Make us your home page
Instagram

Today’s top headlines delivered to you daily.

(View our Privacy Policy)

AMA calls for ban on consumer advertising for prescription drugs and medical devices

CHICAGO — The American Medical Association on Tuesday called for a ban on consumer advertising for prescription drugs and medical devices, saying such marketing could be driving demand for unnecessary expensive treatments.

The Chicago-based association said it adopted a policy supporting an advertising ban and called for greater transparency in prescription drug prices and costs. The policy was adopted by physicians at an AMA meeting in Atlanta.

"Today's vote in support of an advertising ban reflects concerns among physicians about the negative impact of commercially driven promotions, and the role that marketing costs play in fueling escalating drug prices," Dr. Patrice A. Harris, the AMA's incoming chair, said in a statement.

Last year, drugmakers spent $4.5 billion on consumer advertising, a 30 percent jump from 2012, according to Kantar Media, a market research firm that specializes in media consumption.

Spending on prescription medicines jumped 13 percent last year to $374 billion, according to data firm IMS Health, a medical industry marketing research firm.

The AMA is the latest health organization to call for a ban on such ads, following the World Health Organization, the National Center for Health Research and other groups. Many consumer groups, including Public Citizen, have also pushed for a ban, saying such advertising pressures doctors to prescribe particular medications that may be less effective and more expensive and risky.

The United States and New Zealand are the only countries that allow direct-to-consumer drug advertising.

Drugmakers have defended the advertising, saying it encourages people to seek medical advice and removes the stigma associated with medical conditions. The ads can trigger "important doctor-patient conversations about health that might otherwise not take place," says a white paper issued by Pharmaceutical Research and Manufacturers of America, a trade association based in Washington.

The AMA policy also calls for launching an advocacy campaign to promote prescription drug affordability by demanding choice and competition in the pharmaceutical industry.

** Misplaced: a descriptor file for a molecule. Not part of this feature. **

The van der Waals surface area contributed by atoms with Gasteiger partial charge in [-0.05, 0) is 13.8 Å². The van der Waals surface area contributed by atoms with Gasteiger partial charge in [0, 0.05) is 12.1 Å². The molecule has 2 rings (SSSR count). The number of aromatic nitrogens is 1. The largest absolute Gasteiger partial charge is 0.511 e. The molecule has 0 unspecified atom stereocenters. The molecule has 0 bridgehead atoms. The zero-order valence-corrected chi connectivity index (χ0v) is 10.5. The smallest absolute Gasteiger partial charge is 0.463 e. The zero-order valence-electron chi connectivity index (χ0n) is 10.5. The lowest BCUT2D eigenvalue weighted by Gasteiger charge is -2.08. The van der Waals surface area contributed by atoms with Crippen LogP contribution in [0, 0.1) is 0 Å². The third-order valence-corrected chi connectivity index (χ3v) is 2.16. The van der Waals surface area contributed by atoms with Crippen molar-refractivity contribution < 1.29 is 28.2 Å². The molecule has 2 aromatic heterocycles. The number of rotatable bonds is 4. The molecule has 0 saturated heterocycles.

The association said it was responding to "deepened concerns" that anti-competitive behavior in a consolidated pharmaceutical marketplace has the potential to increase drug prices. The group said it would monitor pharmaceutical mergers and acquisitions, as well as the impact of such actions on drug prices.

According to Nielsen, drugmakers spent nearly $20 billion over the past five years to advertise drugs to consumers. The biggest share of the ad money last year was spent on television ($3.2 billion), followed by magazines ($1.2 billion), newspapers ($127 million), radio ($26 million) and billboards ($4 million).

Of the top 10 advertised drugs, two are for erectile dysfunction (Cialis and Viagra), three are for arthritis (Xeljanz, Humira and Celebrex), two are for mental health issues (Latuda and Abilify), and one each is for stroke prevention (Eliquis), fibromyalgia (Lyrica) and diabetes (also Lyrica).

©2015 Chicago Tribune

AMA calls for ban on consumer advertising for prescription drugs and medical devices 11/17/15 [Last modified: Tuesday, November 17, 2015 6:12pm]
Photo reprints | Article reprints

Copyright: For copyright information, please check with the distributor of this item, Tribune News Service.
    

Join the discussion: Click to view comments, add yours

Loading...
  1. St. Petersburg showdown: Kriseman and Baker pull no punches in first forum

    Local Government

    A standing-room-only crowd packed a Midtown church banquet hall Tuesday to witness the first face-off between Mayor Rick Kriseman and former mayor Rick Baker in what is a watershed mayoral contest in the city's history.

    Former Mayor Rick Baker, left, is challenging incumbent Mayor Rick Kriseman, right, to become St. Petersburg mayor.
  2. Wildlife officers look for answers in gopher tortoise deaths while reward money piles up

    Wildlife

    The blood had already pooled when the bodies were found, bashed and beaten. One was dead. The other was still gasping, but it was too late.

    A gopher tortoise emerges from a bush to feed on vegetation on Thursday in 2016 at the Moccasin Lake Environmental Education Center in Clearwater. The Florida Fish and Wildlife Commission is investigating the deaths of two tortoises that were beaten and their shells broken in Manatee County. [DOUGLAS R. CLIFFORD  |  Times]
  3. Airbnb on track to shatter tax revenues brought in last year

    Business

    Airbnb has collected more than $18 million in taxes for Florida state and local governments so far this year, putting it on a fast-track to shatter its 2016 tax collection of $20 million.

    Airbnb has collected more than $18 million in taxes for Florida state and local governments so far this year, putting it on a fast-track to shatter its 2016 tax collection of $20 million.
[Bloomberg file photo]

  4. PSTA foresees no service cuts as it rolls out proposed 2018 budget

    Transportation

    ST. PETERSBURG — The Pinellas Suncoast Transit Authority will unveil the first draft of its 2018 budget at Wednesday morning's meeting of the governing board.

    A Pinellas Suncoast Transit Authority bus leaves the terminal at  3180 Central Ave. in St Petersburg in 2014. [CHERIE DIEZ   |   Times]